To recap, Supreme Court nominee – and current federal judge – Brett Kavanaugh threw a massive tantrum, an unhinged hissy fit during his hearing on Thursday. He was full of rage, white rage, the rage of a privileged douchebag who has never been questioned or second-guessed, never had to answer for anything. He’s spent his whole life being insulated from consequences, insulated by his white skin and by “boys will be boys” and by his family connections and his own connections within the upper-crust worlds of Washington and the Ivy League. He couldn’t believe that one of his victims would want to hold him accountable, and he was disgusted that his bros on the Senate Judiciary would have the audacity to listen to Dr. Ford. His bros were full of apologies for it, but still, Brett Kavanaugh rage-stroked and beer-testified his way through it.
Any sentient human being could see that his bluster and rage was part of an increasingly thin facade of lies. He lied about everything. It didn’t matter – the Senate Judiciary voted on party lines to move his nomination out of committee, and onto the Senate floor for a vote. Senator Jeff Flake had announced his plan to vote for Kavanaugh before he attended the Judiciary Committee’s hearing. It was on his way to that hearing that protesters shamed him. Flake was shook, justifiably so. Those old men thought Kavanaugh’s rage was something heroic – wait until they see all of us and how angry we are.
Anyway, as I said, Flake was shamed. He went into a small sidebar conference with Sen. Coons, and afterwards, Flake announced that while he was voting for Kavanaugh to come out of committee, Kavanaugh would not have his vote on the floor unless the Republican senators and the White House authorized a more extensive FBI investigation and delayed the floor vote for a week to allow for the FBI’s investigation. It actually worked. Sort of. The senators agreed with Flake’s plan, and the White House was put on the spot. Finally, Trump authorized the FBI to investigate. With a catch:
The White House is limiting the scope of the FBI’s investigation into the sexual misconduct allegations against Supreme Court nominee Brett Kavanaugh, multiple people briefed on the matter told NBC News. While the FBI will examine the allegations of Christine Blasey Ford and Deborah Ramirez, the bureau has not been permitted to investigate the claims of Julie Swetnick, who has accused Kavanaugh of engaging in sexual misconduct at parties while he was a student at Georgetown Preparatory School in the 1980s, those people familiar with the investigation told NBC News. A White House official confirmed that Swetnick’s claims will not be pursued as part of the reopened background investigation into Kavanaugh.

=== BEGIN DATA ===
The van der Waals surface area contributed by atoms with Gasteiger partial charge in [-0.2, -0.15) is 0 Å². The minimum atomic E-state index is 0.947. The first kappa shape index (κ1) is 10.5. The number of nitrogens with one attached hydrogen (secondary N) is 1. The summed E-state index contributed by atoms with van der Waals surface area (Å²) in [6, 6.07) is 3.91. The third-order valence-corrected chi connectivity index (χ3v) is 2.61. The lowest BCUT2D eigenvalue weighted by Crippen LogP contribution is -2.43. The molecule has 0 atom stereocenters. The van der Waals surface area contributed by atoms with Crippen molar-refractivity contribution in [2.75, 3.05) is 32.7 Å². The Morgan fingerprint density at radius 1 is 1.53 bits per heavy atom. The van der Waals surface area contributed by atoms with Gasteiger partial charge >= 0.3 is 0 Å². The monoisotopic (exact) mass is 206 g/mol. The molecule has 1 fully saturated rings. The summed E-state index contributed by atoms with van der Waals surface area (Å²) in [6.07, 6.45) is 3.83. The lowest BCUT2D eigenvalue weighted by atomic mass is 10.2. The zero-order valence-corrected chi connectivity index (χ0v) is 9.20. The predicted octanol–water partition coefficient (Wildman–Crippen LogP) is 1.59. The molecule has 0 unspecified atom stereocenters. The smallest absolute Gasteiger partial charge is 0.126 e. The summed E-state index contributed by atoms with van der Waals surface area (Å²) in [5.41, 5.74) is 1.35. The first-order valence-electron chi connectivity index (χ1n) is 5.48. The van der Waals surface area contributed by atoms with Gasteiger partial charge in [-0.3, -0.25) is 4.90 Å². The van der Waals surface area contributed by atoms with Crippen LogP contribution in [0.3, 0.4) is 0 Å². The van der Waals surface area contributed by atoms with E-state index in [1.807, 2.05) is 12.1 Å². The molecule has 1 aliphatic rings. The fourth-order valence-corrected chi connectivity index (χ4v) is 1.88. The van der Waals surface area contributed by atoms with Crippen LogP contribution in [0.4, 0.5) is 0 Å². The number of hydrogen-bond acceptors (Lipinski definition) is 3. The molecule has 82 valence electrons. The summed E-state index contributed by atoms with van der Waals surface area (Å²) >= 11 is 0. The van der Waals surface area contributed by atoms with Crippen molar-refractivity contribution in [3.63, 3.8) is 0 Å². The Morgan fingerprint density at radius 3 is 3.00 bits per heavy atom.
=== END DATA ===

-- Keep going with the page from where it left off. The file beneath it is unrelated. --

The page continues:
Instead of investigating Swetnick’s claims, the White House counsel’s office has given the FBI a list of witnesses they are permitted to interview, according to several people who discussed the parameters on the condition of anonymity. They characterized the White House instructions as a significant constraint on the FBI investigation and caution that such a limited scope, while not unusual in normal circumstances, may make it difficult to pursue additional leads in a case in which a Supreme Court nominee has been accused of sexual assault.
The limited scope seems to be at odds with what some members of the Senate judiciary seemed to expect when they agreed to give the FBI as much as a week to investigate allegations against Kavanaugh, a federal judge who grew up in the Washington DC area and attended an elite all-boys high school before going on to Yale.
President Donald Trump said on Saturday that the FBI has “free reign” in the investigation. “They’re going to do whatever they have to do,” he said. “Whatever it is they do, they’ll be doing — things that we never even thought of. And hopefully at the conclusion everything will be fine.”
Many legal experts and political-watchers don’t even believe the White House forcing a “limited scope” is about any concern that Julie Swetnick’s story has some merit. The theory going around is that Trump just loathes Michael Avenatti, Swetnick’s attorney, and that’s why Trump wanted to limit the FBI’s investigation. Of course, there are other theories: Kavanaugh has been in constant contact with White House counsel Don McGahn, and some are wondering if Kavanaugh told McGahn that an investigation into Swetnick’s claims could end up turning over some nasty stuff, and McGahn could have easily been the one pulling the strings on the “limited scope.”
What I don’t understand is this: if the FBI conducts their limited scope investigation and they happen to turn over new leads, new witnesses, new claims of assault and rape and abuse, are they not allowed to logically follow those leads?
Photos courtesy of Avalon Red.